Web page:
This article is an adaptation of the talk I gave at the EIT Climate KIC Community Summit in Hamburg (July 2019)
Here’s a parable you’ve probably heard:
In the 1890s New York City had a daunting horse manure problem. Transporting people and goods around the city resulted in so much manure that officials worried that the streets would soon be buried deep in it. Apparently in 1898 there was a conference to address the problem in which they essentially gave up.
Of course everyone knows what happened next. Along came the car and the electric tramway, and boom! Problem solved.
This tale was popularized in the climate change section of Levitt and Dubner’s book Superfreakonomics. The authors used this story to illustrate the value of looking at a problem from a different perspective, also known as “thinking outside the box.”
But I don’t think the story really is a good example of approaching a problem in an original way. The people who developed the car and other types of horseless vehicles weren’t specifically trying to solve the problem of urban horse manure. They were developing a technology that’s better in a lot of different ways — and what they came up with was so much better that it essentially wiped out the earlier solution of using horses for ordinary transportation. In modern terms, the new technology “disrupted” the old one.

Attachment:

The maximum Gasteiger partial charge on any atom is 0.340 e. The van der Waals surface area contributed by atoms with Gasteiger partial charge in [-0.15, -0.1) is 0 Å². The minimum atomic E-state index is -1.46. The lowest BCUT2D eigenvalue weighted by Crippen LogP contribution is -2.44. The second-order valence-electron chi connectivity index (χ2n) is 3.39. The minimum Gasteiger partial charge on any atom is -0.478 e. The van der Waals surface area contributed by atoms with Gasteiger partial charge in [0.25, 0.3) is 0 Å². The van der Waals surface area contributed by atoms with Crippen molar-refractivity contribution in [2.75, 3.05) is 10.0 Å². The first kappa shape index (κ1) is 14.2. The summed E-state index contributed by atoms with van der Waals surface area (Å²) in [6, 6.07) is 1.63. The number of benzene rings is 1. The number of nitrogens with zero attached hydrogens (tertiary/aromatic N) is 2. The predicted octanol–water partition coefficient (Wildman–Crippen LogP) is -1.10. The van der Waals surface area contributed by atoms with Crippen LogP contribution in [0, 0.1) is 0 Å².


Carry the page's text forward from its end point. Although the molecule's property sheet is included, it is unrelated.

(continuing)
The fact that it solved the urban horse manure problem was something of an accidental/incidental side-effect of that disruption.
Tech is Magic! image copyright © C.L. Hamer
The story resonates today because disruption is the story of our modern lives. When my dad went to engineering school, he used a slide rule for his calculations. But when I was growing up, I never saw a slide rule — didn’t even know what one looked like — because by the time I came around it had already been replaced by the calculator.
Similarly, when I was a kid, if I wanted to know a random fact, I’d look it up in the encyclopedia. At the time I had no idea that — of all the random things in my home — the encyclopedia would become obsolete in my lifetime.
My kids have never sat through a re-run just because there’s nothing else on — they’ve never known a world where you can’t just choose your entertainment any time you want it.
It’s easy to see technology as something that constantly makes our lives better and better — not only solving our problems, but solving problems we weren’t even aware of — in completely unexpected ways!
But disruption can be a mixed bag. Consider the case of classified ads:
Classified were small newspaper ads of just a few lines that were classified into categories. They were generally placed by individuals or companies offering a few limited items to a small audience of people interested in the specific thing.
This type of advertising is incredibly inefficient. Depending on the circulation of the paper, a particular ad may be printed thousands of times when only a handful of readers had any interest in the thing being advertised. They’re also limited in space and time. So if I’m offering something very specific, maybe the person who really wants it lives in a different city or only starts looking for it in the newspaper the week after I’ve given up and stopped running my ad — so we’re both out of luck.
The Internet is infinitely more efficient at matching up people who have specific things with the people who want those things. On certain sites your ad may be available to millions of people around the world without an individual slip of paper being printed for each one of them. Searching is nearly instantaneous. And keeping the ad live and available indefinitely costs next to nothing in terms of resources.